Serious runners, training for a marathon, will cover 25 to 50 miles per week, with the typical marathon athlete averaging closer to 100 miles. They will train daily, get plenty of rest and stick to a well-balanced diet.
I have a different training schedule. It consists of a nine-to-five job, attending classes at Baruch College, playing in a Williamsburg band and trying to spend some quality time with my wife, all of which leaves me with about six hours of sleep per night. It also means that I squeeze my training runs in on the weekends; even during the spring and summer when I tried to run at least three times a week, I averaged a paltry 10 to 15 miles. As for diet, I enjoy the fried-cheese and potato-chip food groups, as well as a good cocktail or two in evenings. Although I don’t have best training regimen, I was able to improve my times for each of the NYRR races I entered. In June, I broke the seven-minute mile mark for the first time. In July, I ran my fastest 10k at about 46 minutes But more than logging my “personal best” times, I began to enjoy the routine of running with the NYRR – the ritual of running with a community of people who get out and push themselves for their own personal reasons.
The Queens Half Marathon, which took place on one of the hottest days last summer, tested my resolve. By the time I had reached Corona Park on July 24, the day of the run, the thermometer was already in the 80s. As I was heading home after the race, it was approaching 95 degrees. During the announcements at the start line, organizers urged the 3,600 sweating runners to “run easy.” “Don’t push yourself,” they said. “This is not the day for your personal best.” I finished well behind my goal time with one of my slowest half marathons yet, despite having tried a new running technique.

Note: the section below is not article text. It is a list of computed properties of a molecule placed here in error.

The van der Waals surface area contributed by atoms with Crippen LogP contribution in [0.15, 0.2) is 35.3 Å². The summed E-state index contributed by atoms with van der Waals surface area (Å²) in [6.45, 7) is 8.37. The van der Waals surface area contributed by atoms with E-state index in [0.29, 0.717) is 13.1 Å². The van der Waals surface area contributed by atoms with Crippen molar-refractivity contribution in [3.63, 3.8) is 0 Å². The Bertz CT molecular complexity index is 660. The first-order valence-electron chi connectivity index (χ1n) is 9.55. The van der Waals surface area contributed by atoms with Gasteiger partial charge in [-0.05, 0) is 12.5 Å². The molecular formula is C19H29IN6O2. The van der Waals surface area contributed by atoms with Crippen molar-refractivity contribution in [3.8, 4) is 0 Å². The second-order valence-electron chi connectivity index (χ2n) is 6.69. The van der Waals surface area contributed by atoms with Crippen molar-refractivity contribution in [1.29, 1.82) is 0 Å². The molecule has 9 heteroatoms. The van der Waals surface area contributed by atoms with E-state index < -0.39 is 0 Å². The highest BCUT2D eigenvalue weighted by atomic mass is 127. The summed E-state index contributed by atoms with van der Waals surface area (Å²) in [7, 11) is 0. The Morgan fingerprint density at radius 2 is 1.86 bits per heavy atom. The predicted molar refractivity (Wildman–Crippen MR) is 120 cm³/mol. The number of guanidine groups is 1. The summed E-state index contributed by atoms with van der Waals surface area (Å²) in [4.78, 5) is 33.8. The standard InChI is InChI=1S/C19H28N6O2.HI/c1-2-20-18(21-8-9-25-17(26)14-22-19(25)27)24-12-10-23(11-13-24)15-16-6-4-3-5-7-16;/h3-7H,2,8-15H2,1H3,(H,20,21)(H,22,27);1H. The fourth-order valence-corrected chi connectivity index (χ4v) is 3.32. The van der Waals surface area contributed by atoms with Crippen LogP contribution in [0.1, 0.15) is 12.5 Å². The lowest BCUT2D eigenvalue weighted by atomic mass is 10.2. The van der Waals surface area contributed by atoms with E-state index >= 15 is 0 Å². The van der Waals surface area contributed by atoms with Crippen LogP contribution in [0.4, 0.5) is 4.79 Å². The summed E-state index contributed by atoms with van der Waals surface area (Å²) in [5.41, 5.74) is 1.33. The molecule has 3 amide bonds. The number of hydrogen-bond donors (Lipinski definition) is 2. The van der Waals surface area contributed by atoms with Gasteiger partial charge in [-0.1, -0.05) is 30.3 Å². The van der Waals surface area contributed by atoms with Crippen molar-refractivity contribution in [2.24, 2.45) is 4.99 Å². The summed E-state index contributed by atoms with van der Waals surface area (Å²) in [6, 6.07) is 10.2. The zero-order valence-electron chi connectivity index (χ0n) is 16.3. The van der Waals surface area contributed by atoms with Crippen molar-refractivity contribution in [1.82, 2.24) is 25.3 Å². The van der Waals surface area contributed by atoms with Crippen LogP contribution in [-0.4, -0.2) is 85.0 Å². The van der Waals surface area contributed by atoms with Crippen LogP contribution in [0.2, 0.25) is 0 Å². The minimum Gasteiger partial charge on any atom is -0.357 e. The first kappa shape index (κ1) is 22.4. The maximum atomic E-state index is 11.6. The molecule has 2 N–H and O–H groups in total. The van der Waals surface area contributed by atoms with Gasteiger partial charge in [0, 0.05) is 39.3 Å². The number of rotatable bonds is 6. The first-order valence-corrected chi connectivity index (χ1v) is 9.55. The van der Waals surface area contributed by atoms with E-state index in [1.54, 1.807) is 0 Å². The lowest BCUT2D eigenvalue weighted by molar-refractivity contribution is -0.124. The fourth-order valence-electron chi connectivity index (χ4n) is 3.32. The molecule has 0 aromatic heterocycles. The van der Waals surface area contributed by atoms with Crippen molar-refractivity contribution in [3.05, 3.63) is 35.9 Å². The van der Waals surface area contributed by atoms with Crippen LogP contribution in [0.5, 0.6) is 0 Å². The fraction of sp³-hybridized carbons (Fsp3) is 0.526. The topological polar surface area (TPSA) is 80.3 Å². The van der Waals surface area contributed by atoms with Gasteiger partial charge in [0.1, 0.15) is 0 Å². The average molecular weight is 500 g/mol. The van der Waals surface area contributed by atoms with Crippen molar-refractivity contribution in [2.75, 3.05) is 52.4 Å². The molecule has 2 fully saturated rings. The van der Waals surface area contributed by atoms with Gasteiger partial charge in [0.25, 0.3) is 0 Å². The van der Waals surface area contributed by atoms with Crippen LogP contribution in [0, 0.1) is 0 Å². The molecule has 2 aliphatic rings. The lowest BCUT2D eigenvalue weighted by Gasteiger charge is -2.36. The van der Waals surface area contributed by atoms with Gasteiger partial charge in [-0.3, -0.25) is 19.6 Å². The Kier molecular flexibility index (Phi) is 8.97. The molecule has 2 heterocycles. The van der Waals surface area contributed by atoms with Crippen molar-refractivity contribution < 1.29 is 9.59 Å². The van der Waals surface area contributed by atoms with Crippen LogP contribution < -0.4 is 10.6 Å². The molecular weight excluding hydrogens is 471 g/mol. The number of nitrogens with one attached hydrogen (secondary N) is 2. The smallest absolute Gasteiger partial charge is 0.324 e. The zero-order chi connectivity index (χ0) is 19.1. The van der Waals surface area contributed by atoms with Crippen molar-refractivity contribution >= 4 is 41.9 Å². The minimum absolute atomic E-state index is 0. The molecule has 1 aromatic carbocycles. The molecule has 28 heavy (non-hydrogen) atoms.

My running strategy consists of Google searches the night before one of my races. Before the Queens Half Marathon I learned about a technique called the “negative split,” which involves running the first half of a race slower than you run the second half. The idea is that you conserve your energy at the start of the race and increase your speed at about the halfway point. But during the Queens run I came out too slow and was unable to make up the time I needed to reach my goal.
For the Staten Island Half Marathon I decided to run at a smooth, comfortable pace for as long as I could and see what happened.
The Staten Island race is my favorite of the NYRR half marathons, even though I have to leave my home in north Brooklyn at 4:30 a.m. in order to catch two trains and make it to the starting line by 8:30. I love the view from the back of the ferry as it travels toward Staten Island’s St. George Ferry Terminal, Manhattan’s downtown skyline receding as the sun rises over the Brooklyn Bridge. The October race is almost always accompanied by perfect running weather. Then, too, it is the last long race before the New York marathon. Whatever the reason, for the last few years, I have always looked forward to running on Staten Island.
When I reached the finish line at the Richmond County Stadium and realized that I had beaten my own personal best by three minutes with a time of just over an hour and 37 minutes, I raised my arms in the air and clapped my hands for myself. Then I looked around for someone with whom to celebrate; but my fellow runners were in their own worlds.
Running is often a solitary experience. That’s especially true in the New York marathon, when the crowds start to thin out at the 19- or 20-mile mark, the only encouragement that matters is inside your own head. That is something I will keep in mind as I start my second marathon on Sunday.